By Scott MacLean
Are you selling or not? That’s the seemingly simple question from fans that Phoenix owners Welnix seem incapable of answering.
There’s no denying that Rob Morrison and co are stuck between a rock and a hard place. One is the looming end of the Phoenix’s current A-League licence in 2020, the other being the concerted effort by the media led by the official mouthpiece of the Football Federation Australia – otherwise known as Fox Sports – to have them thrown out of the league anyway.
There’s also no hiding that the Phoenix have struggled on the field in recent years and not even sniffed making the top-six playoffs, but it’s worth remembering that despite last year’s disaster they still didn’t finish bottom (hello Central Coast), and are one of only two teams in the league that hasn’t at some point been bailed out by the governing body. The Mariners are an even worse basket case than whatever the Nix are accused of being, and let’s not forget those other well-run A-League clubs of the past Gold Coast and North Queensland.
The thing is that Welnix are made up of astute businessmen. When the latest round of A-League expansion was announced they held a relatively valuable piece; an existing licence in an environment where it seems obvious that an Australian-based team will get a term longer than what the Phoenix could realistically hope for. Given their investment it makes sense to cast around, see who’s interested, and whether the FFA would be open to the idea (presumably as long as they get a cut of course). And as the owner of this website has pointed out, Welnix earlier this year sold its ownership share of the Hurricanes; only they can tell you what they did with that money but the dots seem easy to join.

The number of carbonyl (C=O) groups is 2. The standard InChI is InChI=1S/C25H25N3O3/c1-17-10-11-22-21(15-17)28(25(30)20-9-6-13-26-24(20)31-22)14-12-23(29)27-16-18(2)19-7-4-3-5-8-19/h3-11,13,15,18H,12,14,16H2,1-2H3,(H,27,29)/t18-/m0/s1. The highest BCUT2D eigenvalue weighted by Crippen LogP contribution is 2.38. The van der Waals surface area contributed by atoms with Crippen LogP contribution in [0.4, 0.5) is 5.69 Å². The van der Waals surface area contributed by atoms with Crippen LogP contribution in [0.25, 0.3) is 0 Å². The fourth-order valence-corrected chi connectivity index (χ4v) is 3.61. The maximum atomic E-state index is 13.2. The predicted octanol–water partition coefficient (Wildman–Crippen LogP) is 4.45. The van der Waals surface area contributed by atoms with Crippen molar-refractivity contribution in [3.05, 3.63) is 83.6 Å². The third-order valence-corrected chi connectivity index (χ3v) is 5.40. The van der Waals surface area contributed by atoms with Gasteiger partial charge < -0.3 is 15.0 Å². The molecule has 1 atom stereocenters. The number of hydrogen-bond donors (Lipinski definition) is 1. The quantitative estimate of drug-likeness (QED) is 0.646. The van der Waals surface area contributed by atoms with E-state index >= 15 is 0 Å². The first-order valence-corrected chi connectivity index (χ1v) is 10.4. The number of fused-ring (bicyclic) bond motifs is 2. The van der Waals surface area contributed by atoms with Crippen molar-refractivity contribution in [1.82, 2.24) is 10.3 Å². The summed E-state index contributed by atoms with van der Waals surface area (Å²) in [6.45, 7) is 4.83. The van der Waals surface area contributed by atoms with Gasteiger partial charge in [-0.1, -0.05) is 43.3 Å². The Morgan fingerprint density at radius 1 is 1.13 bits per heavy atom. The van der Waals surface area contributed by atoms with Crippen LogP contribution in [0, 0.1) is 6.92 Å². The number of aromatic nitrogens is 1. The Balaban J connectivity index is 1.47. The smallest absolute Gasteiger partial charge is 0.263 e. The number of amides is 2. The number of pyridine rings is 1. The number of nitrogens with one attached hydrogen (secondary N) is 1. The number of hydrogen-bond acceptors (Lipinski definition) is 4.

If Welnix are looking to sell, recoup their investment, and put New Zealand’s only full-time professional football club to sleep then that’s their (highly unpopular) prerogative. The gap between the A-League haves and have nots is ever widening – notwithstanding the Newcastle Jets this season – whether its big-city living, financial muscle, or climate (spend two hours at a wet, cold, and miserable Martin Luckie Park?) and its difficult for Welnix to compete. The margin for error like a poor managerial hire or player signing is that much smaller and potentially crippling.
What’s the alternative? It’s highly unlikely they’ll meet the much-talked about metrics to trigger the extension so it’s either benevolence on the part of the FFA or the hope of an-independent A-League.
Morrison has so far denied they’re looking to sell, which may of course be completely correct. But there seems to be far too many specifics coming out of the media and surely the Aussies aren’t that inventive with stories; that in turn leads to the old adage of where there’s smoke there’s fire. If Welnix have deployed the mirrors to hide reality then that’s poor and at worse disgraceful. The fans – whether they’re casual ones like me or diehards like the Yellow Fever – who have brought tickets to games, bought merchandise, and backed the team through the bad and good deserve better.
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